Sunday, 1 July 2012

Climate Change is a "Wicked Problem"

NSB read a fascinating article on the "Making Science Public" blog at the University of Nottingham. Written by Professor Brigitte Nerlich, it compared the media coverage of the original (Rio) and current (Rio+20) climate change conferences, noting how the original conference had a large amount of positive coverage whereas the current conference has received scant media coverage.

But what really caught NSB's imagination was the description of Climate Change as being a "Wicked Problem".
A link to a Wikipedia article explained that the term "Wicked Problem" was originally coined to describe problems in social planning but had now become more widespread. Its defining characteristics are that :

1.The problem is not understood until after the formulation of a solution.
2.Wicked problems have no stopping rule.
3.Solutions to wicked problems are not right or wrong.
4.Every wicked problem is essentially novel and unique.
5.Every solution to a wicked problem is a 'one shot operation.'
6.Wicked problems have no given alternative solutions.

Examples being global climate change, healthcare, pandemic influenza and international drug trafficking.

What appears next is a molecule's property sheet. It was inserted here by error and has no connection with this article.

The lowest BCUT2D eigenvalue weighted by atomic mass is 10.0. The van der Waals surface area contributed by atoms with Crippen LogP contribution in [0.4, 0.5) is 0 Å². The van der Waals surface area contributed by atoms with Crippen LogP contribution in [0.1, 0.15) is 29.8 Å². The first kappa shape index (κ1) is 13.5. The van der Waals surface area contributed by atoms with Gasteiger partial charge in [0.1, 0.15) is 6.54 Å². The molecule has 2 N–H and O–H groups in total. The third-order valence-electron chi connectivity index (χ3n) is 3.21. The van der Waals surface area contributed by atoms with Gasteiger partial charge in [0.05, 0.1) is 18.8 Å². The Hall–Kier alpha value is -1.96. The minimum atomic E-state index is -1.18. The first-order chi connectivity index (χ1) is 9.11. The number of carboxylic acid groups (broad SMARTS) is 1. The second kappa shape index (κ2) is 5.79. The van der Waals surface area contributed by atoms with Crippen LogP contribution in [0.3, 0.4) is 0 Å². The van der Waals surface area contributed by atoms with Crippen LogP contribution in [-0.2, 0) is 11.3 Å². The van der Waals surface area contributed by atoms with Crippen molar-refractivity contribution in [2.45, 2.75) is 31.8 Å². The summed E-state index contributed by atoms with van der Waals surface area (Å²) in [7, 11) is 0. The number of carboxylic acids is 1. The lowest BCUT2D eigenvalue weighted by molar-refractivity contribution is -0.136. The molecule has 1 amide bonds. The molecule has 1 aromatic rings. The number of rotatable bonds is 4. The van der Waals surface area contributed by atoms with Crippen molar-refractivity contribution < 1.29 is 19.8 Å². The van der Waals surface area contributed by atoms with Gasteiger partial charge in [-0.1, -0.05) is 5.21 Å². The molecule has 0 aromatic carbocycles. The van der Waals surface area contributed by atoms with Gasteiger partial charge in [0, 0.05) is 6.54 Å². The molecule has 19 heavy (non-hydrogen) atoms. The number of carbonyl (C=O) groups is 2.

Wicked problems have also been described from a social science point of view and it is here that one can see how they describe the issues facing climate change research with a rather uncanny level of accuracy:

1.The solution depends on how the problem is framed and vice-versa (i.e. the problem definition depends on the solution)
2.Stakeholders have radically different world views and different frames for understanding the problem.
3.The constraints that the problem is subject to and the resources needed to solve it change over time.
4.The problem is never solved definitively.

Winningly, climate change also falls into a special category of problems known as "Super Wicked Problems", so called becasue they have the following additional characteristics:
1.Time is running out.
2.No central authority.
3.Those seeking to solve the problem are also causing it.
4.Policies discount the future irrationally.

It's all thought-provoking stuff, and NSB is looking forward to using the term "wicked problem" with some regularity in the future. If the opportunity to describe something as "having a degree of wickedness" presents itself, well, that will certainly be a bonus.

For some strange reason, a sunset feels like a good metaphor
for the uncertainty of climate change

Image Source : Wikipedia